After eating our trouts grilled on the wood, we start going up the canyon. We won't go very far today, we just want to sleep at the top of the canyon. For the last hundred meters, we take off the panniers. Albane and Benoît keep theirs, they have less weight and upright bicycles are easier to push. We take advantage of Benoit's energy, he carries four panniers and 5L water bottle in one go! An engine roars behind us... it's the Jeep with the guards that's going up too. We are really impressed that cars can go down (and up) this steep path. And not only Jeeps but also minibuses! We pitch the tents at the top and an hour later, the minibus stops and gives us 6L of water. Cool... so tonight, it's soup and red lentils!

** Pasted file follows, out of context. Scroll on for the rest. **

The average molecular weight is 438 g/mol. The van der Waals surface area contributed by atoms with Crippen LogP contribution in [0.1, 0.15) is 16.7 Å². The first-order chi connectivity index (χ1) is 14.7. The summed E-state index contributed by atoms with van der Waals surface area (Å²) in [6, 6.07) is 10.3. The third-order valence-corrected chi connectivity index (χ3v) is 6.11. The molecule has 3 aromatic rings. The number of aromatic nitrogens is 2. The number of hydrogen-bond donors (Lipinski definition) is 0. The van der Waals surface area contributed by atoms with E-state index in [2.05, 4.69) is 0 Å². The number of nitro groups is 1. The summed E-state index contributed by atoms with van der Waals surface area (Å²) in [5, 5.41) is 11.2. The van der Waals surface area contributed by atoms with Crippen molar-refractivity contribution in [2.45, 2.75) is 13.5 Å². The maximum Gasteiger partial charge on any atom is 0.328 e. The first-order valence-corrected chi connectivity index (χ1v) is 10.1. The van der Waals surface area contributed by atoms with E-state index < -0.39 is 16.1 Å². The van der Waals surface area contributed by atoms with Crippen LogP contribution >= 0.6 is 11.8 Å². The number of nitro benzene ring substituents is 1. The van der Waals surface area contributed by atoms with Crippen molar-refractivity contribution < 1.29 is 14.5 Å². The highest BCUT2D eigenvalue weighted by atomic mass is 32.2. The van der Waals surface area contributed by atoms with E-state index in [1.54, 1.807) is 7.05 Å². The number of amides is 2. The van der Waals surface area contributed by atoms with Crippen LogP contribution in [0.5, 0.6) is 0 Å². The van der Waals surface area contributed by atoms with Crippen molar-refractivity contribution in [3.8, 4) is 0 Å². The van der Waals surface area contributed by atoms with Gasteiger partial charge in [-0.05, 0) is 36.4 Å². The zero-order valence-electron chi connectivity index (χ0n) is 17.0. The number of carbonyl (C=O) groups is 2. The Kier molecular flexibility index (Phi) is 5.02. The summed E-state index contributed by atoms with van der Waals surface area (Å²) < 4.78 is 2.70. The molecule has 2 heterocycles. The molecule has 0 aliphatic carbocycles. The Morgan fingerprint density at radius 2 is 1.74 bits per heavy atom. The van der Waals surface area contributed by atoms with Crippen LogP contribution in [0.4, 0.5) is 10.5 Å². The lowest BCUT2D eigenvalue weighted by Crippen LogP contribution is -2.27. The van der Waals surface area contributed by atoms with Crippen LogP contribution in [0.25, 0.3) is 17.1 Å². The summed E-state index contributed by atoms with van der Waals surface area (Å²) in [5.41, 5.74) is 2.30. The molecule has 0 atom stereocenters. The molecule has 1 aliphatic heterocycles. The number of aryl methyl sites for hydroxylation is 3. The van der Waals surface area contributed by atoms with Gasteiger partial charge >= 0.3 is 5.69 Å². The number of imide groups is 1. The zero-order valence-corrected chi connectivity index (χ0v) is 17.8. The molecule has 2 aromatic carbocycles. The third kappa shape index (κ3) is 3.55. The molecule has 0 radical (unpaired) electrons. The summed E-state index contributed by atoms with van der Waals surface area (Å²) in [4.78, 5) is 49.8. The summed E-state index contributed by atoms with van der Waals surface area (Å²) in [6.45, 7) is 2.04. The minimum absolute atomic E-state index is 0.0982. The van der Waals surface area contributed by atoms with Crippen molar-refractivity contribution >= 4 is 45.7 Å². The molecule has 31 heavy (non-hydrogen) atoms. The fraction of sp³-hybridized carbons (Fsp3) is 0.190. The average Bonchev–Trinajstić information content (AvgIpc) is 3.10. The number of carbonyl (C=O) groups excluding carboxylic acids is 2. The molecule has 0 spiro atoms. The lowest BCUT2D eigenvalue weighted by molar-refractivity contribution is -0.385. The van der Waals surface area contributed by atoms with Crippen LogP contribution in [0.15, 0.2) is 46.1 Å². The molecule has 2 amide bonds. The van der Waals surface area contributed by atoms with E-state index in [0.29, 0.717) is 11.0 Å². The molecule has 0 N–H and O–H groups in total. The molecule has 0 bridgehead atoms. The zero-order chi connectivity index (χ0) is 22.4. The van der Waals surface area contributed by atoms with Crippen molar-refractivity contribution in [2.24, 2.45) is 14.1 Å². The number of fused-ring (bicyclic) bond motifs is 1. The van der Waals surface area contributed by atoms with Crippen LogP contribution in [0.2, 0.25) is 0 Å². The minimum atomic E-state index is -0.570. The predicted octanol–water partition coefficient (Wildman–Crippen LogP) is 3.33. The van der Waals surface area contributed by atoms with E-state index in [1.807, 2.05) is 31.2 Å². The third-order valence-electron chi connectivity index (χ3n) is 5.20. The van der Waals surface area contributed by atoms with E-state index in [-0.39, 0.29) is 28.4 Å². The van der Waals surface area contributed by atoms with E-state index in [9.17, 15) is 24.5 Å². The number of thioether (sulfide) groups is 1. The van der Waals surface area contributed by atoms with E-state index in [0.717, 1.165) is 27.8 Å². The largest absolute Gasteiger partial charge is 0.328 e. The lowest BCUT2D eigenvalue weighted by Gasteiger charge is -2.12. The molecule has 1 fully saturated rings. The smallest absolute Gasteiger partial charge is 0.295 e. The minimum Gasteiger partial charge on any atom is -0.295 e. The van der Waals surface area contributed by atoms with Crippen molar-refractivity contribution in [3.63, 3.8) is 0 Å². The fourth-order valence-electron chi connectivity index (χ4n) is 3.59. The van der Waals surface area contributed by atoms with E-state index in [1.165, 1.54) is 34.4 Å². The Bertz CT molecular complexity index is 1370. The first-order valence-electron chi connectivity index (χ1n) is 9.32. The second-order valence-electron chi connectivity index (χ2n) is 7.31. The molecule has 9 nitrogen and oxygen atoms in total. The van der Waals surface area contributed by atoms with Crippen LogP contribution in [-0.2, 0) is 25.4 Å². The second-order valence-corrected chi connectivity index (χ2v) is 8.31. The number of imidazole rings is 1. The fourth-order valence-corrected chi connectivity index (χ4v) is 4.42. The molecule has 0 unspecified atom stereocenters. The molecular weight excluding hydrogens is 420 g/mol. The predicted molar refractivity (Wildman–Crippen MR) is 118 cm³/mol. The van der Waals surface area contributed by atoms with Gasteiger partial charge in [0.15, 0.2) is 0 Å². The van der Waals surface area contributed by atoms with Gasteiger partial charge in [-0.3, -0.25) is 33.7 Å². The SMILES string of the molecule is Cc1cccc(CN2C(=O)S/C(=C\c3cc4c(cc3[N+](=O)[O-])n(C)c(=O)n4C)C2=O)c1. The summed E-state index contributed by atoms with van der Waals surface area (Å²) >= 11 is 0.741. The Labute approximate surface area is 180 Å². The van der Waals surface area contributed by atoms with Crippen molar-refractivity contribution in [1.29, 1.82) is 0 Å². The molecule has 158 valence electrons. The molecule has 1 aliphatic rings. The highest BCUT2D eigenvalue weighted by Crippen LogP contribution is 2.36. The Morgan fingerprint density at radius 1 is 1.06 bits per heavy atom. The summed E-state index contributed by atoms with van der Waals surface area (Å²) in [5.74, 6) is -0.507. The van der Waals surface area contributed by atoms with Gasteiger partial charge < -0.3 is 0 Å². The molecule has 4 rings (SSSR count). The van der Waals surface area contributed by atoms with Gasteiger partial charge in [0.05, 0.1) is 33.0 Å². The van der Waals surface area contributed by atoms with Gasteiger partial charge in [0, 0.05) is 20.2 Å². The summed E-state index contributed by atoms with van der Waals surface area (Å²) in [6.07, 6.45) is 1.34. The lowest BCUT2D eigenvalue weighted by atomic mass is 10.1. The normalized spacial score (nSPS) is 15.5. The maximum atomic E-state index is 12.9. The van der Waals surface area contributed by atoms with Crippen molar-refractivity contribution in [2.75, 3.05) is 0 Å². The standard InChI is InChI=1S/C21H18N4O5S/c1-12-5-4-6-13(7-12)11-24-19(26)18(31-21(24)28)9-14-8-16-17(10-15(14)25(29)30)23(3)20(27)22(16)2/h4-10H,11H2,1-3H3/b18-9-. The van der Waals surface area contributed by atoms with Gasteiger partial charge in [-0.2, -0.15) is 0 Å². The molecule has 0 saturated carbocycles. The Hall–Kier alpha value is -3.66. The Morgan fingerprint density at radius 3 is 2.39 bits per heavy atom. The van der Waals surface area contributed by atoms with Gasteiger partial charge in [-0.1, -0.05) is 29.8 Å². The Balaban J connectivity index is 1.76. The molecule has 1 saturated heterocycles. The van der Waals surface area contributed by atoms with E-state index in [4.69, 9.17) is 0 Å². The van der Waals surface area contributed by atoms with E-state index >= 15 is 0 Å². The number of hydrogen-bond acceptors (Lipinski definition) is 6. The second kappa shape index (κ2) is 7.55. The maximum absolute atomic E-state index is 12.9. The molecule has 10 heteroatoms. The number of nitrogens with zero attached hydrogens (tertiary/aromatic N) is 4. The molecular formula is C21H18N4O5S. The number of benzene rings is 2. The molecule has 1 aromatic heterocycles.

The next day, we meet our first mountains. We cross a first chain of mountains and get a view over Sharin river. What? We have to go down the canyon a second time? No way! We overtake Albane and Benoit going downhill... ha, we too can go fast! A short uphill of 4 km after and we see a village far away, perfect for lunch. The steppe is so flat that we underestimate the distances. The village is actually 8 km away, we are starving when we get there. Bad luck for Sylvie, they serve only chachliks, meat skewers. After a few pieces of meat she gives it all to Ben. But he also finds it hard. It is either sheep or goat but the taste is very strong. A bit further, we arrive at a junction: straight on, it's China. On the left, it's Khirghistan. Actually, we could shorten our trip and go straight to Urumqi! We are still thinking when Ben shouts: 'Cyclist, cyclist!'. Unbelievable! A young Scottish guy brakes just in front of us. He arrives from China. He is spending his three months of summer holidays cycling in China before entering university... so he must be between 18 and 20... hats off to him! We are quite excited, he is the first cyclist we meet on this part of the trip. We then start a 13km uphill. It's hard after all these months... Luckily knees and ankles hold on, we stop a lot to drink and stretch. Albane and Benoit stop at a spring to freshen up and a 4x4 stops by. It is a French couple from Nantes! They crossed Europe and Asia following the same route as we did and now they are driving north towards Irkoutsk and Yakoutsk where they hope to meet the Evens, a people from the north of Russia. They are retired, at last some people who don't say: 'Do it while you are young!'. We would like to chat longer but the sun is getting down and we don't know how long is the slope. These two encounters give us some energy to finish the climb. And we need it: a few 12% slopes, an endless slope along the mountain and Sylvie's energy is declining, 3 pieces of meat are not enough. Luckily we still have plenty of dried fruits bought in Almaty bazaar. At the pass, some women sit in the wind, warmly wrapped up in coats and scarves. They sell the koumis, the fermented mare milk. We put on our fleece and gloves and start the 10 km-downhill. Far away, Kegen, the Promised Land (they say there is a hotel!) and in the background, snowcapped mountains. Once again, Ben says: 'It's the most beautiful scenery we have ever seen!'. Yes, even compared to the famous New Zealand... There is only one hotel in town but no one seems to know about it. It is almost dark when we finally find it. And there, we have to guess that we have to knock at the house behind the metallic fence. Big disappointment, there are no showers! We have to go to the banya (sauna) in town, 20 min by foot from here. A 8pm, after 20 km of uphill... well, it will wait until tomorrow! The toilets are in the garden. There is only a sink in the entrance where we can brush our teeth. Luckily the rooms are clean and we sleep like logs.